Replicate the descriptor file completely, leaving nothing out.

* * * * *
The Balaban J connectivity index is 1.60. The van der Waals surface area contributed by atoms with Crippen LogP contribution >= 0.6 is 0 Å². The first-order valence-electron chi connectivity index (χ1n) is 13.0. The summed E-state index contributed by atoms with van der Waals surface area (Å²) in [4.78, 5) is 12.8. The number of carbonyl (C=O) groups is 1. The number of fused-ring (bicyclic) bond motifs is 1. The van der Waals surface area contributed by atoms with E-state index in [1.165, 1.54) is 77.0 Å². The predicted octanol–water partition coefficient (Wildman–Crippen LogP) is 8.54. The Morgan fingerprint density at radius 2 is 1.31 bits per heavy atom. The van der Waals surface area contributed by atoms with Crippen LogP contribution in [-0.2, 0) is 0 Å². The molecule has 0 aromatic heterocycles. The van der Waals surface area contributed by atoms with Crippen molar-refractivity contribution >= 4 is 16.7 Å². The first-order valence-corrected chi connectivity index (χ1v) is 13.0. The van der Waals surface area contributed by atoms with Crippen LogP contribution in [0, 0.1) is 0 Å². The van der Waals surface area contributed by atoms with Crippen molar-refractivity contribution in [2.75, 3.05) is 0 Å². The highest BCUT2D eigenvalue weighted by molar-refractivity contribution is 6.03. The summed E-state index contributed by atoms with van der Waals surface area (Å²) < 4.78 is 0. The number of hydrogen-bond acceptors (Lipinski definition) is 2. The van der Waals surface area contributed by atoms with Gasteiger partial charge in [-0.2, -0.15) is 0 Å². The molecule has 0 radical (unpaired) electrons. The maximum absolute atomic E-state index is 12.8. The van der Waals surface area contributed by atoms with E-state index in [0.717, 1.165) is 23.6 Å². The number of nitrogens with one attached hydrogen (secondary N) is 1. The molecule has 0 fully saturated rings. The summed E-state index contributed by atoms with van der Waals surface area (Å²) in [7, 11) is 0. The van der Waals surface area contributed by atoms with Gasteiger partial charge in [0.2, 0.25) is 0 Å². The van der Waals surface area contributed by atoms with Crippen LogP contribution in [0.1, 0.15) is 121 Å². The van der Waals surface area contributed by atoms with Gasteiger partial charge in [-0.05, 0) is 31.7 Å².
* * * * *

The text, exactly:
The Balaban J connectivity index is 1.60. The van der Waals surface area contributed by atoms with Crippen LogP contribution >= 0.6 is 0 Å². The first-order valence-electron chi connectivity index (χ1n) is 13.0. The summed E-state index contributed by atoms with van der Waals surface area (Å²) in [4.78, 5) is 12.8. The number of carbonyl (C=O) groups is 1. The number of fused-ring (bicyclic) bond motifs is 1. The van der Waals surface area contributed by atoms with E-state index in [1.165, 1.54) is 77.0 Å². The predicted octanol–water partition coefficient (Wildman–Crippen LogP) is 8.54. The Morgan fingerprint density at radius 2 is 1.31 bits per heavy atom. The van der Waals surface area contributed by atoms with Crippen LogP contribution in [-0.2, 0) is 0 Å². The molecule has 0 aromatic heterocycles. The van der Waals surface area contributed by atoms with Crippen molar-refractivity contribution >= 4 is 16.7 Å². The first-order valence-corrected chi connectivity index (χ1v) is 13.0. The van der Waals surface area contributed by atoms with Crippen LogP contribution in [0, 0.1) is 0 Å². The van der Waals surface area contributed by atoms with Crippen molar-refractivity contribution in [2.75, 3.05) is 0 Å². The highest BCUT2D eigenvalue weighted by molar-refractivity contribution is 6.03. The summed E-state index contributed by atoms with van der Waals surface area (Å²) < 4.78 is 0. The number of hydrogen-bond acceptors (Lipinski definition) is 2. The van der Waals surface area contributed by atoms with Gasteiger partial charge in [-0.2, -0.15) is 0 Å². The molecule has 0 radical (unpaired) electrons. The maximum absolute atomic E-state index is 12.8. The van der Waals surface area contributed by atoms with E-state index in [0.717, 1.165) is 23.6 Å². The number of nitrogens with one attached hydrogen (secondary N) is 1. The molecule has 0 fully saturated rings. The summed E-state index contributed by atoms with van der Waals surface area (Å²) in [7, 11) is 0. The van der Waals surface area contributed by atoms with Gasteiger partial charge in [0.2, 0.25) is 0 Å². The van der Waals surface area contributed by atoms with Crippen LogP contribution in [0.1, 0.15) is 121 Å². The van der Waals surface area contributed by atoms with Gasteiger partial charge in [-0.05, 0) is 31.7 Å².